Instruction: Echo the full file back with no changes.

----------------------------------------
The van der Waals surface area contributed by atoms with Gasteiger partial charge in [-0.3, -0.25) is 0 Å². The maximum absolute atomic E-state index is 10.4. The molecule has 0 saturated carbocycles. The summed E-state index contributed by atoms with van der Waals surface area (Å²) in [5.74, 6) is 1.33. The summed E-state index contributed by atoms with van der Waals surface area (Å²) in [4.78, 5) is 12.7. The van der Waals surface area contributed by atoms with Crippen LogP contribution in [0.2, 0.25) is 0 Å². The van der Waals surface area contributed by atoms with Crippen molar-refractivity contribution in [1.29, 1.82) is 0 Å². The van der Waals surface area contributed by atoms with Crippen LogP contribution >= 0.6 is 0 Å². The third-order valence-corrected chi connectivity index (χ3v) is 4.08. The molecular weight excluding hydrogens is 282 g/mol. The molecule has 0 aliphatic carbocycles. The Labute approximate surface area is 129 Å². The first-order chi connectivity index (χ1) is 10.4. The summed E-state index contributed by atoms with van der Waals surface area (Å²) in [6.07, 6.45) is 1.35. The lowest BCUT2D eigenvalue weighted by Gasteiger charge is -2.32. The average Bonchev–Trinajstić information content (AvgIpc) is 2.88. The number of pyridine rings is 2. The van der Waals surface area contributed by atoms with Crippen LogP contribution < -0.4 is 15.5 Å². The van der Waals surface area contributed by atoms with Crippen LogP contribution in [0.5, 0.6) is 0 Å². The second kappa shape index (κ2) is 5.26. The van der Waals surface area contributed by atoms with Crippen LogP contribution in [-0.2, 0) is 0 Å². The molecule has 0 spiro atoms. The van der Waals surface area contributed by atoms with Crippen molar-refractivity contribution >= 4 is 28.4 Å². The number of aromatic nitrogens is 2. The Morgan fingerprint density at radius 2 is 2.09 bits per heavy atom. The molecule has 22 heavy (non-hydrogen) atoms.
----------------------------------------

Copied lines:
The van der Waals surface area contributed by atoms with Gasteiger partial charge in [-0.3, -0.25) is 0 Å². The maximum absolute atomic E-state index is 10.4. The molecule has 0 saturated carbocycles. The summed E-state index contributed by atoms with van der Waals surface area (Å²) in [5.74, 6) is 1.33. The summed E-state index contributed by atoms with van der Waals surface area (Å²) in [4.78, 5) is 12.7. The van der Waals surface area contributed by atoms with Crippen LogP contribution in [0.2, 0.25) is 0 Å². The van der Waals surface area contributed by atoms with Crippen molar-refractivity contribution in [1.29, 1.82) is 0 Å². The van der Waals surface area contributed by atoms with Crippen LogP contribution >= 0.6 is 0 Å². The third-order valence-corrected chi connectivity index (χ3v) is 4.08. The molecular weight excluding hydrogens is 282 g/mol. The molecule has 0 aliphatic carbocycles. The Labute approximate surface area is 129 Å². The first-order chi connectivity index (χ1) is 10.4. The summed E-state index contributed by atoms with van der Waals surface area (Å²) in [6.07, 6.45) is 1.35. The lowest BCUT2D eigenvalue weighted by Gasteiger charge is -2.32. The average Bonchev–Trinajstić information content (AvgIpc) is 2.88. The number of pyridine rings is 2. The van der Waals surface area contributed by atoms with Crippen LogP contribution < -0.4 is 15.5 Å². The van der Waals surface area contributed by atoms with Crippen LogP contribution in [0.5, 0.6) is 0 Å². The second kappa shape index (κ2) is 5.26. The van der Waals surface area contributed by atoms with Crippen LogP contribution in [-0.2, 0) is 0 Å². The molecule has 0 spiro atoms. The van der Waals surface area contributed by atoms with Crippen molar-refractivity contribution >= 4 is 28.4 Å². The number of aromatic nitrogens is 2. The Morgan fingerprint density at radius 2 is 2.09 bits per heavy atom. The molecule has 22 heavy (non-hydrogen) atoms.